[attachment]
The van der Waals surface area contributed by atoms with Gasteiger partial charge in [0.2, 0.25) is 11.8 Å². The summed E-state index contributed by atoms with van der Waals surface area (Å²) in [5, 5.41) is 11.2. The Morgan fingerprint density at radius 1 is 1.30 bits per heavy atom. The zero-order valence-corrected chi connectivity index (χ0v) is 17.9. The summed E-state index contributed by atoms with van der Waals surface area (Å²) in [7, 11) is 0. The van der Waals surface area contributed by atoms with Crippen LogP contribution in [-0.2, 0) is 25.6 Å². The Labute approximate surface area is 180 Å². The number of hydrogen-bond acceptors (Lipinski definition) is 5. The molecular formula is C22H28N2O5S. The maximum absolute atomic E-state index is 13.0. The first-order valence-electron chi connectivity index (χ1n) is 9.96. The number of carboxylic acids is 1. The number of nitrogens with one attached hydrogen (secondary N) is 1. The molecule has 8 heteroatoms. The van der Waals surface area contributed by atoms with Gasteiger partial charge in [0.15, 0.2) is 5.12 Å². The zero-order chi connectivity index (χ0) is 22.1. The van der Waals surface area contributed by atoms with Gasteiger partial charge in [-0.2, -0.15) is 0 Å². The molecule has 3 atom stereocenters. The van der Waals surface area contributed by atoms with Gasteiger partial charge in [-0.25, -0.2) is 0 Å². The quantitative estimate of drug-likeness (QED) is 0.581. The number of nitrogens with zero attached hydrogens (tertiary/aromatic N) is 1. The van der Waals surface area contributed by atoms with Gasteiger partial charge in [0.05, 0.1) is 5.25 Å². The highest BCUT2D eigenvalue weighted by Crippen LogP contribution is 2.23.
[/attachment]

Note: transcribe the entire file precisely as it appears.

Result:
The van der Waals surface area contributed by atoms with Gasteiger partial charge in [0.2, 0.25) is 11.8 Å². The summed E-state index contributed by atoms with van der Waals surface area (Å²) in [5, 5.41) is 11.2. The Morgan fingerprint density at radius 1 is 1.30 bits per heavy atom. The zero-order valence-corrected chi connectivity index (χ0v) is 17.9. The summed E-state index contributed by atoms with van der Waals surface area (Å²) in [7, 11) is 0. The van der Waals surface area contributed by atoms with Crippen LogP contribution in [-0.2, 0) is 25.6 Å². The Labute approximate surface area is 180 Å². The number of hydrogen-bond acceptors (Lipinski definition) is 5. The molecular formula is C22H28N2O5S. The maximum absolute atomic E-state index is 13.0. The first-order valence-electron chi connectivity index (χ1n) is 9.96. The number of carboxylic acids is 1. The number of nitrogens with one attached hydrogen (secondary N) is 1. The molecule has 8 heteroatoms. The van der Waals surface area contributed by atoms with Gasteiger partial charge in [0.15, 0.2) is 5.12 Å². The zero-order chi connectivity index (χ0) is 22.1. The van der Waals surface area contributed by atoms with Gasteiger partial charge in [-0.2, -0.15) is 0 Å². The molecule has 3 atom stereocenters. The van der Waals surface area contributed by atoms with Gasteiger partial charge in [-0.25, -0.2) is 0 Å². The quantitative estimate of drug-likeness (QED) is 0.581. The number of nitrogens with zero attached hydrogens (tertiary/aromatic N) is 1. The van der Waals surface area contributed by atoms with Gasteiger partial charge in [0.05, 0.1) is 5.25 Å². The highest BCUT2D eigenvalue weighted by Crippen LogP contribution is 2.23.